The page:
Apple's iPhone continues to lead all competing devices in the important U.S. teen demographic, but the future spenders of America are exhibiting fast-growing interest in new product categories like the iWatch.
As part of its Spring 2014 Teen Survey (PDF download), investment bank Piper Jaffray found Apple's iPhone to have built on its position as the smartphone of choice for teens in the U.S., though the bigger takeaway is increased interest in a much rumored smartwatch entry.
Currently, about six percent of the roughly 7,500 teens surveyed own a smartwatch of some ilk, a number slightly higher than expected considering a general lack of choice in the marketplace, said senior research analyst Gene Munster. More importantly, however, are the 17 percent of teens who indicated they would purchase an "iWatch" if Apple were to launch the product at a price point below $350.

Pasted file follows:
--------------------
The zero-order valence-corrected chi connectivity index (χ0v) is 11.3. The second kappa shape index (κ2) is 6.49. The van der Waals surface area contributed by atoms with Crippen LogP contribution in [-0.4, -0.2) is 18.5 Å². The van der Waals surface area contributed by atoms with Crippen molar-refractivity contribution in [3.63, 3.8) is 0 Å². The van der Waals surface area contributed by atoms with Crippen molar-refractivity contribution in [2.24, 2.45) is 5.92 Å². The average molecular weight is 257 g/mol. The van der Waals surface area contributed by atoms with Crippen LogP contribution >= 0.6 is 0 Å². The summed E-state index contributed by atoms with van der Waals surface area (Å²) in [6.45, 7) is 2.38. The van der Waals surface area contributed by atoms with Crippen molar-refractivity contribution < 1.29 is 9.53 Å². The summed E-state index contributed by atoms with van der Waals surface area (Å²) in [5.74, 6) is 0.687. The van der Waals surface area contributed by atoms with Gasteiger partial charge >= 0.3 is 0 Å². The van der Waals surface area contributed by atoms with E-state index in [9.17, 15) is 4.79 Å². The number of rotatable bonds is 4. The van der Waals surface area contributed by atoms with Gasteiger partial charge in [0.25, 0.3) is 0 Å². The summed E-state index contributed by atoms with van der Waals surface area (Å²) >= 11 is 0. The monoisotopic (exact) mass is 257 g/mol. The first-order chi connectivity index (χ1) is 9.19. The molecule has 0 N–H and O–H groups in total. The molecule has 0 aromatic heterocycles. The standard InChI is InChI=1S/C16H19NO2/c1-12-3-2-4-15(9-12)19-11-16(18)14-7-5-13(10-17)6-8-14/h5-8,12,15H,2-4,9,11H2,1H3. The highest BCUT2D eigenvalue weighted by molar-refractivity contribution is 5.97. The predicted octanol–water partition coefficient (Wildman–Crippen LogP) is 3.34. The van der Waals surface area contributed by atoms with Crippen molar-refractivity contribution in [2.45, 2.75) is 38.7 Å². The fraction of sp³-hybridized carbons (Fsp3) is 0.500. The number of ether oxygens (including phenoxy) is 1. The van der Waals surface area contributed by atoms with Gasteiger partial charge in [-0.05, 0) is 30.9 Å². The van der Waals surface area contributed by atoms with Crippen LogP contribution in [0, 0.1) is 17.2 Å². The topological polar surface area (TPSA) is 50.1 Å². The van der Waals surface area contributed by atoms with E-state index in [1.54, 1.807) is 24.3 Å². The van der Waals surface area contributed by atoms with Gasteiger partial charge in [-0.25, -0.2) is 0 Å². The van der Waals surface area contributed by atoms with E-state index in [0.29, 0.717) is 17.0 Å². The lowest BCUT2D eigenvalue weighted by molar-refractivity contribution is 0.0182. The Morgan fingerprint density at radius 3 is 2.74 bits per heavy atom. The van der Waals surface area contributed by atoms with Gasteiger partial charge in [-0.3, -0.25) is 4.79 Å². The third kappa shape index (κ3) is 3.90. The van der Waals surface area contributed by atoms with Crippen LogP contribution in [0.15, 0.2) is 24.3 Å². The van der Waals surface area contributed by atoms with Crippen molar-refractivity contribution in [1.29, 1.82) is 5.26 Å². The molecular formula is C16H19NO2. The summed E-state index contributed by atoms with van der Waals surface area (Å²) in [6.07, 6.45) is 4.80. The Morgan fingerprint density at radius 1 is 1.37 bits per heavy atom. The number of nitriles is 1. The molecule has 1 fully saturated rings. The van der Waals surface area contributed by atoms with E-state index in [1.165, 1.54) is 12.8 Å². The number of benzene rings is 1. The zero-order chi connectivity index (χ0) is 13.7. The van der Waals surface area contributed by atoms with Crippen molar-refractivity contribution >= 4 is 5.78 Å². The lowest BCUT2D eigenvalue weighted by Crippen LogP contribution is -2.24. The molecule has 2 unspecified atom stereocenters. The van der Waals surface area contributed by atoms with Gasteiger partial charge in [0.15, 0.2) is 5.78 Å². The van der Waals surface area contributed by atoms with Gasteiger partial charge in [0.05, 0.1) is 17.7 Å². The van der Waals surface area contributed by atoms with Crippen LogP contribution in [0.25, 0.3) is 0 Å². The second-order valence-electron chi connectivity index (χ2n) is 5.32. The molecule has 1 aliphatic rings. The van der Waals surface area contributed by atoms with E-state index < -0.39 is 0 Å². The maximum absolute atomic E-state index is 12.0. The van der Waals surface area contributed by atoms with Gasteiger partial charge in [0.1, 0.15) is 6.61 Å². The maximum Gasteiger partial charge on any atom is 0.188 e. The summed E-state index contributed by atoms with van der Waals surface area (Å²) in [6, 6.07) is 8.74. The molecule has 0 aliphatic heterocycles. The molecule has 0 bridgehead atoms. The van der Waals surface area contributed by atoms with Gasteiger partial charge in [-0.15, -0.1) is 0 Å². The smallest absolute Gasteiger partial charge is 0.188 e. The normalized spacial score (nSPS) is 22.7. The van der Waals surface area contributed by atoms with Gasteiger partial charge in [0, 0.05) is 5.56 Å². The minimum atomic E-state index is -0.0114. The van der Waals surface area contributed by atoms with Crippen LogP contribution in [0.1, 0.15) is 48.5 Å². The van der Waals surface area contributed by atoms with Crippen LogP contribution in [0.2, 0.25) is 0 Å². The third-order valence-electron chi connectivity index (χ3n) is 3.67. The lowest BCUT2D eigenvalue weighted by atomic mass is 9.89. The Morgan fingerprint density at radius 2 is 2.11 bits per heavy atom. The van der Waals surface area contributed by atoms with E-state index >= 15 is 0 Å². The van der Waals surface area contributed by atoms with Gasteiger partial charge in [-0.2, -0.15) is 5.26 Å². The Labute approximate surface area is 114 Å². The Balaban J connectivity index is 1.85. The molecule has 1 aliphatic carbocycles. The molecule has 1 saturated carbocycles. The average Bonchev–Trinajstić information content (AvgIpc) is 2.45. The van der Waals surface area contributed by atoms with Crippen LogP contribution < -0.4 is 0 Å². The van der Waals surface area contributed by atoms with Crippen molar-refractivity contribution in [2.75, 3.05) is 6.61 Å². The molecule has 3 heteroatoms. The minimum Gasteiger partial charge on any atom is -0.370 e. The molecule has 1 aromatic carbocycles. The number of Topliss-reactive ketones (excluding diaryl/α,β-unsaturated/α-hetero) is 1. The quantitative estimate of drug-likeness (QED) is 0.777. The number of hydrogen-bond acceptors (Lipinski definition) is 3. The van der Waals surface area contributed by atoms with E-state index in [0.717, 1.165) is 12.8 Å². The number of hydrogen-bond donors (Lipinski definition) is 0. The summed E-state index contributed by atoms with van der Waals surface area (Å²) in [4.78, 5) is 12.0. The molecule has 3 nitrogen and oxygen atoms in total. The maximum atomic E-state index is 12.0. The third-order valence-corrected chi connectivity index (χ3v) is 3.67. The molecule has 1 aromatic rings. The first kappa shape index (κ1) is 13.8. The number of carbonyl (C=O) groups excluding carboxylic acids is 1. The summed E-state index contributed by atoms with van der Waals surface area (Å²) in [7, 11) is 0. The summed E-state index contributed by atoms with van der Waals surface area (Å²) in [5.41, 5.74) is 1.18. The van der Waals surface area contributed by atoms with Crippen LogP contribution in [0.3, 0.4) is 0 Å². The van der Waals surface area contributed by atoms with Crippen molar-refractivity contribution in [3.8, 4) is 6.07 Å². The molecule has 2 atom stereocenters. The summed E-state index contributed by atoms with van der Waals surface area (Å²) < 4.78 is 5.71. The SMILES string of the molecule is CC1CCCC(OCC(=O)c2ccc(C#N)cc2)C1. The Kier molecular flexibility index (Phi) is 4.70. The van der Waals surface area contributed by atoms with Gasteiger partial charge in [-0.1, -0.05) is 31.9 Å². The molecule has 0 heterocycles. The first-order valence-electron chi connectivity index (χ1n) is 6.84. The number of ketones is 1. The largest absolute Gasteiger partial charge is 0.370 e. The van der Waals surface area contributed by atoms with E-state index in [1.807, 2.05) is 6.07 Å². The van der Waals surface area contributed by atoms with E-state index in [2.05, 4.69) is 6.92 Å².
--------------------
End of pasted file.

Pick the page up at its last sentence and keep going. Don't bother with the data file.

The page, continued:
Munster points out that an October 2013 survey gauging iWatch interest from the general public showed only 12 percent of U.S. buyers would seriously consider the device. The analyst believes the numbers suggest a nearing potential launch date is fueling interest in the supposed smartwatch. He maintains that Apple will sell some 5-10 million iWatch units in its first full year on the market
Further, the buzz around iWatch indicates teens are looking forward to new product categories from Apple. In February, CEO Tim Cook said the company is working to introduce new devices that any "reasonable" person would consider new categories. It is unclear what Cook was referring to, though industry watchers believe iPhones with larger displays, new laptop offerings and a smartwatch are all on the table.
As for the iPhone, Munster found 61 percent of teens own a version of Apple's handset, up from 55 percent in fall 2013. Looking forward, 67 percent of teens plan to make the iPhone their next smartphone purchase, possibly driven by rumors of a larger screened model that may see release later this year.
Finally, 60 of teens own a tablet device with iPad accounting for 66 percent of the total. Marketshare is down from fall, which saw 68 percent of tablet-owning teens on an iPad.